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Buenos Aires (Argentina) – Rich and poor

from 978-3-14-100790-9 from page 151 fig. 3
Diercke Karte Buenos Aires (Argentina) – Rich and poor
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Buenos Aires (Argentina) – Rich and poor
Buenos Aires is not only the political and administrative capital but also the economic and cultural centre of Argentina. The actual city of Buenos Aires (Capital Federal) covers an area of only 203 square kilometres, and is home to some three million people. The greater metropolitan area (Gran Buenos Aires) extends over a distance of 100 kilometres along the banks of the Río de la Plata and some 40 kilometres into the interior. About 13 million people – roughly one-third of the entire population of Argentina – live in the metropolitan area.

Rich and poor
The stark social contrasts within Argentine society are clearly evident in Buenos Aires. A growing majority of the poor coexists with a wealthy minority. Despite an early phase of economic growth, the neo-liberal economic policy pursued by the government since 1991 has been accompanied by increasing unemployment, and has progressively widened the gap between rich and poor. In the years preceding 2001, 80 percent of the inhabitants of the Buenos Aires metropolitan area experienced losses of real disposable income. That figure has risen since 2001 in the wake of the national economic and financial crisis and again since 2008 as a result of the global financial crisis. The middle class is gradually moving into suburban space formerly occupied primarily by low-income families – thanks in part to the private highway network that was privatized in the early 1990s. Since the mid-1990s, more than 450 private residential estates (barrios privados) with housing for over half a million people have emerged on the periphery of Buenos Aires. At about the same time, several smaller gated housing areas in the form of high-rise towers and converted estates were created in central Buenos Aires.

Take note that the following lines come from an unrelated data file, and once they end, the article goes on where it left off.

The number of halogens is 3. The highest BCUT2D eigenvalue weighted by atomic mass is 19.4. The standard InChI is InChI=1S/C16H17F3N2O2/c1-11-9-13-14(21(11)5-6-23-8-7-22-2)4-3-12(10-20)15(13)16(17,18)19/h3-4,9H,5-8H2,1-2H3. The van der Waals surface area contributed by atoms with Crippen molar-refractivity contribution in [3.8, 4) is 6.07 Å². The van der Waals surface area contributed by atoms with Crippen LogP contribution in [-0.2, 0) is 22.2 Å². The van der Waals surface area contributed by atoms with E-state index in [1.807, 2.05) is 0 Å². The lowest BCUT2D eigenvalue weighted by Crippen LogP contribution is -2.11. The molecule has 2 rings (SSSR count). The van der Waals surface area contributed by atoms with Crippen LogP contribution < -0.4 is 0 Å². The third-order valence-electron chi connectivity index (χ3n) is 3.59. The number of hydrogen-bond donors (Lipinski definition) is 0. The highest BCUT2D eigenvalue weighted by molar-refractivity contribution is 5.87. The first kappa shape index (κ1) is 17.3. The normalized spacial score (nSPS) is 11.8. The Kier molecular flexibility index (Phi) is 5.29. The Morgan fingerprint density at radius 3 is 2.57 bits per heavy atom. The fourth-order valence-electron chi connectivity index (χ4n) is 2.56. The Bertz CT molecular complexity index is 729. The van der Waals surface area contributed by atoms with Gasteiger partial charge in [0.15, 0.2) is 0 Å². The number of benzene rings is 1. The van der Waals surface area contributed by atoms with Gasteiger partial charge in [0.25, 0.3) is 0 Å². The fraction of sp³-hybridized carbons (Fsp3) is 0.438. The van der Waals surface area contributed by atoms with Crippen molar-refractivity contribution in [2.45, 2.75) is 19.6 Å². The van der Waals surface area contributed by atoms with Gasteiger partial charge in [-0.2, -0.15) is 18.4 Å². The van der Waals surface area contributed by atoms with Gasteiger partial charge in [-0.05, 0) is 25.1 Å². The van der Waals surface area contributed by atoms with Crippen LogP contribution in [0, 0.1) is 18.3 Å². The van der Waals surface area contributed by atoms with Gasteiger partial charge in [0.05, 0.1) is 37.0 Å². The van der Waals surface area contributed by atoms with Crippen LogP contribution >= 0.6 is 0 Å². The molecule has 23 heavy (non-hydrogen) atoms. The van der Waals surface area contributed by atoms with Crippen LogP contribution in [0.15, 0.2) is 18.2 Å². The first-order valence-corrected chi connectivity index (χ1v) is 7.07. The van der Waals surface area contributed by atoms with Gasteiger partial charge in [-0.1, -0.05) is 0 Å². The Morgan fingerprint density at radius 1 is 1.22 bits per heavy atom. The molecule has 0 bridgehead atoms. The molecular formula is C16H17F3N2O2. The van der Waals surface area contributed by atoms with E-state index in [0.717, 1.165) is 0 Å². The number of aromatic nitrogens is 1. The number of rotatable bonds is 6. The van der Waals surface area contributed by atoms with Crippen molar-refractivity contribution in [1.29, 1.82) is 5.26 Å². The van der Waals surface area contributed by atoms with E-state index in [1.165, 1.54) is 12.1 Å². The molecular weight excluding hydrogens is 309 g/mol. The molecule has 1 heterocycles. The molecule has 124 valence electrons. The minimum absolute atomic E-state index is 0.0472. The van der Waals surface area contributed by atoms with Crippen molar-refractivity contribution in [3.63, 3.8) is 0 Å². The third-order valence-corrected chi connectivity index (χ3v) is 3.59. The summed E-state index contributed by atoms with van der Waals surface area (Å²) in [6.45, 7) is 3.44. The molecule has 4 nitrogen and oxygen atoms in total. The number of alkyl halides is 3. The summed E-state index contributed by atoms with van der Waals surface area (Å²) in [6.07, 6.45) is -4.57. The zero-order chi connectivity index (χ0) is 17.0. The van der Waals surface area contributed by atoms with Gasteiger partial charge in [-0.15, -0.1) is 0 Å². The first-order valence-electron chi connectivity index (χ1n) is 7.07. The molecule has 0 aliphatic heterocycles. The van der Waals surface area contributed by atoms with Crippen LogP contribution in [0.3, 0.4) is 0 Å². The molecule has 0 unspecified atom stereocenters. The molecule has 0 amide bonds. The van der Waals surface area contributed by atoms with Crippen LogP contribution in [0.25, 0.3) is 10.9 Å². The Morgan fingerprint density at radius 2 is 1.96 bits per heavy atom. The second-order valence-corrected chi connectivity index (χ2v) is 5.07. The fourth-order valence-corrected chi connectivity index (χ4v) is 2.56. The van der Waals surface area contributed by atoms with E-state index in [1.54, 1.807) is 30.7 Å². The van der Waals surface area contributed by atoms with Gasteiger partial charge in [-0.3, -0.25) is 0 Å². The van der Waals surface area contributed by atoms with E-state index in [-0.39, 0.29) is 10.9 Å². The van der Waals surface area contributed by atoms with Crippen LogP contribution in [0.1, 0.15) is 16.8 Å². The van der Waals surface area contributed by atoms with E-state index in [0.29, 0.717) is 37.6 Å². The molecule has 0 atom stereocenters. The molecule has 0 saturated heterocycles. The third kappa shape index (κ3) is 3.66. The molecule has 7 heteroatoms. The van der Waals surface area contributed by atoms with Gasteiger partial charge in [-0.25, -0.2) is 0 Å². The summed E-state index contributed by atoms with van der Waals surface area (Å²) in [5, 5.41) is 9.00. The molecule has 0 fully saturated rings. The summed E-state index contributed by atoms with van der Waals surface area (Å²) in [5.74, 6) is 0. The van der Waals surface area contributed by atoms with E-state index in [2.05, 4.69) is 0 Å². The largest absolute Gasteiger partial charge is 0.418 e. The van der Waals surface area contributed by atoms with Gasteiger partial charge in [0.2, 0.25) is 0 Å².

Private suburban housing estates
Most private housing areas are situated in northern Buenos Aires, near the Tigre Delta, where the Río Paraná flows into the Río de la Plata. The most important types of private housing areas are the "country clubs", the barrios cerrados and the "private cities". "Country clubs" have been built around football fields, tennis courts, golf courses and polo and riding grounds and were originally conceived as weekend estates. Today, however, most such clubs serve as primary domiciles for an affluent clientele. Barrios cerrados are newly constructed, gated, middle-class housing estates built as groups of single-family homes on relatively small lots on the fringe of the city. "Private cities" are outgrowths of the most recent trend in private housing construction. They are estates composed of several thousand housing units along with their own sport and leisure facilities, private schools and shopping centres. These communities are connected to city centre by separate highway and rail connections. Houses and lots in these private cities vary considerably, and they consist of both single-family homes and apartment complexes.
H. Kiegel; Ü: J. Southard


Keywords: Argentina city Latin America middle class segregation urban planning

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